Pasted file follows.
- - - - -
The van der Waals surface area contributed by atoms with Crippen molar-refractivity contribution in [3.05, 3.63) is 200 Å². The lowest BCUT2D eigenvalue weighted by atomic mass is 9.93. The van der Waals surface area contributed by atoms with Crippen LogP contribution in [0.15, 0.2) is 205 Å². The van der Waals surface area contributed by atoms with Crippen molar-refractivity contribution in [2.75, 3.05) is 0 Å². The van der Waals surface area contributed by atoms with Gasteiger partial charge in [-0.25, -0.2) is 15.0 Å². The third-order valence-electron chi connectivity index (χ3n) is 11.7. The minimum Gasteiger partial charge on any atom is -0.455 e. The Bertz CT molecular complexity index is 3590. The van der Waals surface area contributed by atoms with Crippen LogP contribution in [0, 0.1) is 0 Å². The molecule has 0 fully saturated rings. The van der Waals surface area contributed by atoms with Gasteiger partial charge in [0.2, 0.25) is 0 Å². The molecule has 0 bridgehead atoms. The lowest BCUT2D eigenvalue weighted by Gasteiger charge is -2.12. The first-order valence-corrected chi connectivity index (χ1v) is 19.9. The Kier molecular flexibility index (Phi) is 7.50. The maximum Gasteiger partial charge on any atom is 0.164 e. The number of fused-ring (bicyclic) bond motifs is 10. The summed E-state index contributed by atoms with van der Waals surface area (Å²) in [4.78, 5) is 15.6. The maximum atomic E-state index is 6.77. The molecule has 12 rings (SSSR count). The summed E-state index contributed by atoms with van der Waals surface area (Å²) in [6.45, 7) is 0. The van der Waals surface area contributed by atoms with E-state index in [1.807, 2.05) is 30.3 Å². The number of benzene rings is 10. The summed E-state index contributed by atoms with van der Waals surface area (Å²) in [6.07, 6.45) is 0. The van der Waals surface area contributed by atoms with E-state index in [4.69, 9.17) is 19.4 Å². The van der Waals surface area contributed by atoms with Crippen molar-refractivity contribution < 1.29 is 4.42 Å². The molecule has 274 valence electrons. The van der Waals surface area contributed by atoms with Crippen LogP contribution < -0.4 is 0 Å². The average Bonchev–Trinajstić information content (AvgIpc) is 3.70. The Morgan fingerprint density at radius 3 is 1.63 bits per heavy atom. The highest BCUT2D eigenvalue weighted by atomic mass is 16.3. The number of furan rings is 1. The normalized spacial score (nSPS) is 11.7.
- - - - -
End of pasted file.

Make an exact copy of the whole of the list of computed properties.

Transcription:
The van der Waals surface area contributed by atoms with Crippen molar-refractivity contribution in [3.05, 3.63) is 200 Å². The lowest BCUT2D eigenvalue weighted by atomic mass is 9.93. The van der Waals surface area contributed by atoms with Crippen LogP contribution in [0.15, 0.2) is 205 Å². The van der Waals surface area contributed by atoms with Crippen molar-refractivity contribution in [2.75, 3.05) is 0 Å². The van der Waals surface area contributed by atoms with Gasteiger partial charge in [-0.25, -0.2) is 15.0 Å². The third-order valence-electron chi connectivity index (χ3n) is 11.7. The minimum Gasteiger partial charge on any atom is -0.455 e. The Bertz CT molecular complexity index is 3590. The van der Waals surface area contributed by atoms with Crippen LogP contribution in [0, 0.1) is 0 Å². The molecule has 0 fully saturated rings. The van der Waals surface area contributed by atoms with Gasteiger partial charge in [0.2, 0.25) is 0 Å². The molecule has 0 bridgehead atoms. The lowest BCUT2D eigenvalue weighted by Gasteiger charge is -2.12. The first-order valence-corrected chi connectivity index (χ1v) is 19.9. The Kier molecular flexibility index (Phi) is 7.50. The maximum Gasteiger partial charge on any atom is 0.164 e. The number of fused-ring (bicyclic) bond motifs is 10. The summed E-state index contributed by atoms with van der Waals surface area (Å²) in [4.78, 5) is 15.6. The maximum atomic E-state index is 6.77. The molecule has 12 rings (SSSR count). The summed E-state index contributed by atoms with van der Waals surface area (Å²) in [6.45, 7) is 0. The van der Waals surface area contributed by atoms with E-state index in [1.807, 2.05) is 30.3 Å². The number of benzene rings is 10. The summed E-state index contributed by atoms with van der Waals surface area (Å²) in [6.07, 6.45) is 0. The van der Waals surface area contributed by atoms with E-state index in [4.69, 9.17) is 19.4 Å². The van der Waals surface area contributed by atoms with Crippen molar-refractivity contribution < 1.29 is 4.42 Å². The molecule has 274 valence electrons. The van der Waals surface area contributed by atoms with Crippen LogP contribution < -0.4 is 0 Å². The average Bonchev–Trinajstić information content (AvgIpc) is 3.70. The Morgan fingerprint density at radius 3 is 1.63 bits per heavy atom. The highest BCUT2D eigenvalue weighted by atomic mass is 16.3. The number of furan rings is 1. The normalized spacial score (nSPS) is 11.7.